Motley’s Editor in Chief Niamh Browne speaks to Justice Marie Baker on her time in UCC, her career as a barrister and her role as the first woman from Munster to sit on the Irish Supreme Court. 

Justice Baker is an exceptional individual, as anyone who sits on Ireland’s highest court is assumed to be. Her roots are quite ordinary though. Her father was a postmaster, and her mother worked in the home. She didn’t go to one of ‘the private schools lawyers were expected to go to’. Neither of her parents had any education above a junior certificate. Baker says:  ‘I was the eldest of five. My parents had always assumed we would go to college. It was assumed I would become a teacher. I probably sounded like a teacher but I didn’t want to do that’. Baker encountered opposition to her education from a young age, wanting to do higher level maths for her Leaving Certificate but her single-sex girl’s school didn’t offer it.  ‘I had to go to the boy’s school for classes but it didn’t last.’ Baker continues “the headmaster of the boy’s school thought it was “too distracting”’. It was not a common arrangement. ‘I was the first and only person to do it. I never quite understood it, in those days you wouldn’t ask your teacher what went wrong there. I wasn’t given a chance to ask “What that was about?”.’ 

Baker completed her Leaving Cert in 1971 and began studying philosophy at UCC. At this time Ireland was still deeply patriarchal, with the spectre of the church still influencing government policy. Archbishop McQuaid was alive and well and the marriage bar was still in place. I asked if this affected Justice Baker: ‘Marriage wasn’t on my mind, the marriage bar wasn’t on my mind. I think I always assumed that I would work and that I would work in a role that wasn’t the civil service’. It was through reading the texts of Camus and Sartre given to her by her French teacher Sister Anne, that Baker encountered philosophy: ‘Camus and Sartre showed me that there were other ways of thinking that were different to the straightforward catholic discourse. It wasn’t that I was rebellious, it was that by reading those texts my mind was opened to another way of thinking. I was only 17’. She continues: ‘I wanted to go to college to explore another way of looking at the world. It was as vague as that’. It seems that philosophy was the right fit for Baker and she believes  ‘it was a good way of training my mind’. 

Once she completed her degree, Baker, like so many humanities graduates, was at a loose end of what to do next: ‘I saw an ad in the back of the Irish Times looking for an English Teacher in the North of Spain so I went. With no Spanish. I went to Bilbao airport and I thought “oh what have I done”’. On her decision, she states, ‘I was 20 when I graduated with a degree in philosophy. It was the dark ages. It was 1974 in Ireland. There was no work for women. There was no work for anybody who lived in a small town in East Cork’.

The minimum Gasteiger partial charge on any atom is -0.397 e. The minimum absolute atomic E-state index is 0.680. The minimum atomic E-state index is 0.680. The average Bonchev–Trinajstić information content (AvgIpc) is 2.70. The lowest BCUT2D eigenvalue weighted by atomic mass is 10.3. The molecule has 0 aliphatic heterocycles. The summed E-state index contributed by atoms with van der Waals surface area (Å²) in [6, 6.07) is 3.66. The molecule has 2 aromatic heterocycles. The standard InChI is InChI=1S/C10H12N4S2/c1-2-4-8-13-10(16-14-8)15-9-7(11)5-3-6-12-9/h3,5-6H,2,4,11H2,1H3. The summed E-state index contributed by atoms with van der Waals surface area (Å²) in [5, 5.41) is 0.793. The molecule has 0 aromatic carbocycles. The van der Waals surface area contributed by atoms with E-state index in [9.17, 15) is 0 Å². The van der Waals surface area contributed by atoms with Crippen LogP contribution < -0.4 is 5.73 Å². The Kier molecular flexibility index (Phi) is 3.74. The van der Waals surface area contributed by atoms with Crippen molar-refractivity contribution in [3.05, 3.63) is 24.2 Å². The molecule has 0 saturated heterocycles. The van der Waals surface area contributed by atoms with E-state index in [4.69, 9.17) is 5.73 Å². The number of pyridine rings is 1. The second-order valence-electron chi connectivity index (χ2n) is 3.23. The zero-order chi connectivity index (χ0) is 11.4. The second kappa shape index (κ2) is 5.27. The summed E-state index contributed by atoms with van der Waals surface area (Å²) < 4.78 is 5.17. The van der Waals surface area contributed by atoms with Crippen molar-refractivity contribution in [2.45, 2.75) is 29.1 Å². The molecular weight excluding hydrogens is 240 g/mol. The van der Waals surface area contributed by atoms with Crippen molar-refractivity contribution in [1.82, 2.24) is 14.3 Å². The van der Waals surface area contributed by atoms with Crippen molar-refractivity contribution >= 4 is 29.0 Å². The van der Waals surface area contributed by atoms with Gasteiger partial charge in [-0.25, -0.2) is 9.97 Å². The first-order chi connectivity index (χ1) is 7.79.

1974 was an extraordinary year to be living in Spain as it was the eve of General Franco’s death, which brought a 39-year-long fascist dictatorship to an end. ‘I was there the year when he died. It was impossible to leave Spain when that political discourse was going on. I lived in the Basque Country and it was the first time I had ever seen the application of philosophical thinking to an actual worldview. The El País newspaper and some of the Basque language papers (which I couldn’t read), were full of an analysis which we don’t engage with very much, it’s an analysis of what democracy means. Can you have a democracy with a king? How can you have a democracy when the elements of various constituencies are very different such as the Basques, Catalans, Andalusíans’.  

Spain was not to be Baker’s home for life: ‘It was only in my third year that I thought “I can’t really stay here because I am kind of permanently on holiday”. I needed to think of some kind of career path or whatever. So I wrote back to the UCC philosophy department to find out what masters programmes they were offering, applied and got a place on it and came back’.This is where her legal brain kicked in: ‘I did a master’s in philosophy with my thesis on Aristotle’s philosophy of law. Which explored how justice could still be achieved when there were still very strict and strictly defined rules in positive law. That set me off on the route of law’.